Why Your Book Cover Can't Actually Tell A Story

Anna Leinberger Posted by Anna Leinberger, Editorial Manager, Acqusitions, Berrett-Koehler Publishers Inc.

Anna is a writer and editor for Berrett-Koehler in Oakland, CA. More on killer book proposals and writing can be found on her BK Blog.

Why Your Book Cover Can't Actually Tell A Story

The coveted book cover! It is one of the most exciting parts of being an author-- where you get to see that beautiful, full color piece of art!  It will be stunning! A picture saying 1000 words, or rather, 30,000 words! It must do more than  tell a story, you think, it must convey the whole concept of the book in one perfect, all-encompassing image!

Sound unrealistic yet?

Clearly, I am not trying to diminish the importance of a book cover- it is your book’s calling card.  It is the most compelling piece of marketing swag associated with your book. An amazing and impactful cover can do wonders for a book, and a bad cover can negatively impact sales.

However, that puts a lot of strain on the poor dear.  Think of the pressure! One image, and a whole book’s story to tell in 50 or so square inches, and one that needs to read as well in 50 inches as it does on the Amazon page, at about 2 square inches.  How could one image possibly accomplish that?

It Can’t.

Simply said, a book cover will never be able to tell the literal story of your book.  It can barely even tell a piece of your story.  Say your book is about people working together to save the planet, and the book is making the argument that people need to contribute according to their individual strengths, rather than conforming to a strategy that is disconnected from the people and situation.  Even trying to convey that central idea is going to be almost impossible. Option A: four human images on the cover, each holding a different item to indicate their strength. Option B: a cartoon of people working together in a woodsy setting, each holding a different tool. Now imagine either of these images on the cover and then slap on a title. Now add a subtitle.  Now add the author’s name. Now add a tagline like “by the best-selling author of XXXXX,” now add a blurb from someone famous who thinks the book’s great.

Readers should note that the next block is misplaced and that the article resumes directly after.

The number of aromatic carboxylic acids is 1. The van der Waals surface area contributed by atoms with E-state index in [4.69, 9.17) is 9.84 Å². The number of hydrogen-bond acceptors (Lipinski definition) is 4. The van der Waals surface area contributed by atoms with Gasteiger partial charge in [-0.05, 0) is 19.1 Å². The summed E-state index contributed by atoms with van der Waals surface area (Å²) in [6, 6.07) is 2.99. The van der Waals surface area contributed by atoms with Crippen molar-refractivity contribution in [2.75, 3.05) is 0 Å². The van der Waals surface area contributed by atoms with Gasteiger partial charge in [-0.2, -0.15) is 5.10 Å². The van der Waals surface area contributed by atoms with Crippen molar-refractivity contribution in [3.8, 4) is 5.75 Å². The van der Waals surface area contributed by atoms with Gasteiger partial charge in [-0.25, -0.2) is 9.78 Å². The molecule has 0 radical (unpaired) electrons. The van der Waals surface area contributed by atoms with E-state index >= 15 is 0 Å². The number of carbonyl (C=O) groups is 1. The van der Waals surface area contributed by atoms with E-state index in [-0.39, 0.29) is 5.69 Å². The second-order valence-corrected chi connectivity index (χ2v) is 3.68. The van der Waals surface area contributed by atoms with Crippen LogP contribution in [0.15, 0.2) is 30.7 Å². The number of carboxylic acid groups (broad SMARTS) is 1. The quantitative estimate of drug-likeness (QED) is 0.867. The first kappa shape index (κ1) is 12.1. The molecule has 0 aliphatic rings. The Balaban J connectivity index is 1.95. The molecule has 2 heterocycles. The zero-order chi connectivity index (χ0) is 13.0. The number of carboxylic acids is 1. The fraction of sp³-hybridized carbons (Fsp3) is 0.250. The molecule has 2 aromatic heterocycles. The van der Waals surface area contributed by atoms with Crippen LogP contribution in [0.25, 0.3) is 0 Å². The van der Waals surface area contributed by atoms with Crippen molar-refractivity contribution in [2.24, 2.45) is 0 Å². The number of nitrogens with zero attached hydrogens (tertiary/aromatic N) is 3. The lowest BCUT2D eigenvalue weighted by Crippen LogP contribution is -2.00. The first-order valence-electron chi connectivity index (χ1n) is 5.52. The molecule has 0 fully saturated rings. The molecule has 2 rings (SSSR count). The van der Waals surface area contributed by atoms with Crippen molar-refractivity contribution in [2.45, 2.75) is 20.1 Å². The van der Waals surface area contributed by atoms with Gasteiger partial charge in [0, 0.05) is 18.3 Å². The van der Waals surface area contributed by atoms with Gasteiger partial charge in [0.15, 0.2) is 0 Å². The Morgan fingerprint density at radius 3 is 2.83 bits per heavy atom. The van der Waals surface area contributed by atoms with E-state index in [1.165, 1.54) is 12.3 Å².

Do you see where I am going with this?

It’s hard enough to find the right image, but you also have to consider how the image relates to and visually complements all of the other wording on the cover and the various ways everything will be placed. When you have all this going on in just the cover, who will look carefully at the individual tools in people’s hands at what they symbolize or mean? This is a grab-bag of micro-messages, not a singular visual force—which is what a good cover should be.

Instant Connection

In short, a book cover needs to evoke a basic yet strong emotional response at the heart of your work. You should look at a book cover and feel something, not everything. A book cover cannot account for all of the details in the work. A reader will never be able to look at a book cover and understand, via an image, all of the concepts or emotions in a book so complex that it took you thirty thousand words to explain. The answer? Keep it Simple. A powerful sustainability cover might feature just simply a young tree, taking root and growing from a seed. Quiet, the book on introverts, showcases the power of an quiet, introverted person by simply yet starkly contrasting the title in bright red with a textured grey background. 

So when you think about your book cover, look for the singular emotional response you want to evoke and then think of the singular or simple image that matches that response.